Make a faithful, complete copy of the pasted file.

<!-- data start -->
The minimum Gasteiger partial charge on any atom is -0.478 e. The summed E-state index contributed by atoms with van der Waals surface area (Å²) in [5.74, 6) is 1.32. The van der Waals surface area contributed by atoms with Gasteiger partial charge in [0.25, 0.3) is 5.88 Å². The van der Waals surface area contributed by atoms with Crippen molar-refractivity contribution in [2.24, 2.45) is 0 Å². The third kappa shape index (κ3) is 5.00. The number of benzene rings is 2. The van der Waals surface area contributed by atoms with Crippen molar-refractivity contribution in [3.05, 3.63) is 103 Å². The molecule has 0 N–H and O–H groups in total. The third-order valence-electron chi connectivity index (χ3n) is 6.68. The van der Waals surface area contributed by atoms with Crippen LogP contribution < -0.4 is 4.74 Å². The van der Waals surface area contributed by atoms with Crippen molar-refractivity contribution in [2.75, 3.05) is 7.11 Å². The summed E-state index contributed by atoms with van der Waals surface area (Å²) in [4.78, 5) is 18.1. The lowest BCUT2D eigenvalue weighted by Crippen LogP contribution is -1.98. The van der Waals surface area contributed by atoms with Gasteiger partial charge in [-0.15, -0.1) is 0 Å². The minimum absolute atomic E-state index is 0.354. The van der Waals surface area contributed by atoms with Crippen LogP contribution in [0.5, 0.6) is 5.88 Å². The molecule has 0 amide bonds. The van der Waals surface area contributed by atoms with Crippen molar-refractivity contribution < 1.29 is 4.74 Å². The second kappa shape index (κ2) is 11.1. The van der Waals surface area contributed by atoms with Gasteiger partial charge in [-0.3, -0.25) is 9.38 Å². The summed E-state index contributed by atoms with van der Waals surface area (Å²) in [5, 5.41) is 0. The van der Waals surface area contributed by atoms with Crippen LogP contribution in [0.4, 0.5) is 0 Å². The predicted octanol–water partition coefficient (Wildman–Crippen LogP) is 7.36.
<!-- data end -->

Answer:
The minimum Gasteiger partial charge on any atom is -0.478 e. The summed E-state index contributed by atoms with van der Waals surface area (Å²) in [5.74, 6) is 1.32. The van der Waals surface area contributed by atoms with Gasteiger partial charge in [0.25, 0.3) is 5.88 Å². The van der Waals surface area contributed by atoms with Crippen molar-refractivity contribution in [2.24, 2.45) is 0 Å². The third kappa shape index (κ3) is 5.00. The number of benzene rings is 2. The van der Waals surface area contributed by atoms with Crippen molar-refractivity contribution in [3.05, 3.63) is 103 Å². The molecule has 0 N–H and O–H groups in total. The third-order valence-electron chi connectivity index (χ3n) is 6.68. The van der Waals surface area contributed by atoms with Crippen LogP contribution < -0.4 is 4.74 Å². The van der Waals surface area contributed by atoms with Crippen molar-refractivity contribution in [2.75, 3.05) is 7.11 Å². The summed E-state index contributed by atoms with van der Waals surface area (Å²) in [4.78, 5) is 18.1. The lowest BCUT2D eigenvalue weighted by Crippen LogP contribution is -1.98. The van der Waals surface area contributed by atoms with Gasteiger partial charge in [-0.15, -0.1) is 0 Å². The minimum absolute atomic E-state index is 0.354. The van der Waals surface area contributed by atoms with Crippen LogP contribution in [0.5, 0.6) is 5.88 Å². The molecule has 0 amide bonds. The van der Waals surface area contributed by atoms with Crippen molar-refractivity contribution < 1.29 is 4.74 Å². The second kappa shape index (κ2) is 11.1. The van der Waals surface area contributed by atoms with Gasteiger partial charge in [-0.3, -0.25) is 9.38 Å². The summed E-state index contributed by atoms with van der Waals surface area (Å²) in [5, 5.41) is 0. The van der Waals surface area contributed by atoms with Crippen LogP contribution in [0.4, 0.5) is 0 Å². The predicted octanol–water partition coefficient (Wildman–Crippen LogP) is 7.36.